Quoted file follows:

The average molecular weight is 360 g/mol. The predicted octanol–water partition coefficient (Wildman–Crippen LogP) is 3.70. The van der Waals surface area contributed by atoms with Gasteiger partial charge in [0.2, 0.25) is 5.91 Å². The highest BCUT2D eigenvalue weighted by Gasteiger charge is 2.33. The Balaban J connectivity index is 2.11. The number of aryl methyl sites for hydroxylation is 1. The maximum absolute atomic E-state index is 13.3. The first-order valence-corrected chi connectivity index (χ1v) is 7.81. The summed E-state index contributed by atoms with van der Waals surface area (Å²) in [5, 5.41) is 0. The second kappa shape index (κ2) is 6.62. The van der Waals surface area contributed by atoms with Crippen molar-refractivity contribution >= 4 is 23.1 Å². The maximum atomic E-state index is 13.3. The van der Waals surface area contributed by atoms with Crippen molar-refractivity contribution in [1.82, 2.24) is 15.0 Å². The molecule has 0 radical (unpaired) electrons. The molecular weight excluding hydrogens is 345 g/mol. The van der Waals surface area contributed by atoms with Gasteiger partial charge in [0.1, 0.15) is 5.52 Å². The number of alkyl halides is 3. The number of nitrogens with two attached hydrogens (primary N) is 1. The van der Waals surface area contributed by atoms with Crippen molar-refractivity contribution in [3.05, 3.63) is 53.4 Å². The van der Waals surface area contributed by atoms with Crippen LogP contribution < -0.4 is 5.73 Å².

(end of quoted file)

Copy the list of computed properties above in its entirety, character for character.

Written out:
The average molecular weight is 360 g/mol. The predicted octanol–water partition coefficient (Wildman–Crippen LogP) is 3.70. The van der Waals surface area contributed by atoms with Gasteiger partial charge in [0.2, 0.25) is 5.91 Å². The highest BCUT2D eigenvalue weighted by Gasteiger charge is 2.33. The Balaban J connectivity index is 2.11. The number of aryl methyl sites for hydroxylation is 1. The maximum absolute atomic E-state index is 13.3. The first-order valence-corrected chi connectivity index (χ1v) is 7.81. The summed E-state index contributed by atoms with van der Waals surface area (Å²) in [5, 5.41) is 0. The second kappa shape index (κ2) is 6.62. The van der Waals surface area contributed by atoms with Crippen molar-refractivity contribution >= 4 is 23.1 Å². The maximum atomic E-state index is 13.3. The van der Waals surface area contributed by atoms with Crippen molar-refractivity contribution in [1.82, 2.24) is 15.0 Å². The molecule has 0 radical (unpaired) electrons. The molecular weight excluding hydrogens is 345 g/mol. The van der Waals surface area contributed by atoms with Gasteiger partial charge in [0.1, 0.15) is 5.52 Å². The number of alkyl halides is 3. The number of nitrogens with two attached hydrogens (primary N) is 1. The van der Waals surface area contributed by atoms with Crippen molar-refractivity contribution in [3.05, 3.63) is 53.4 Å². The van der Waals surface area contributed by atoms with Crippen LogP contribution < -0.4 is 5.73 Å².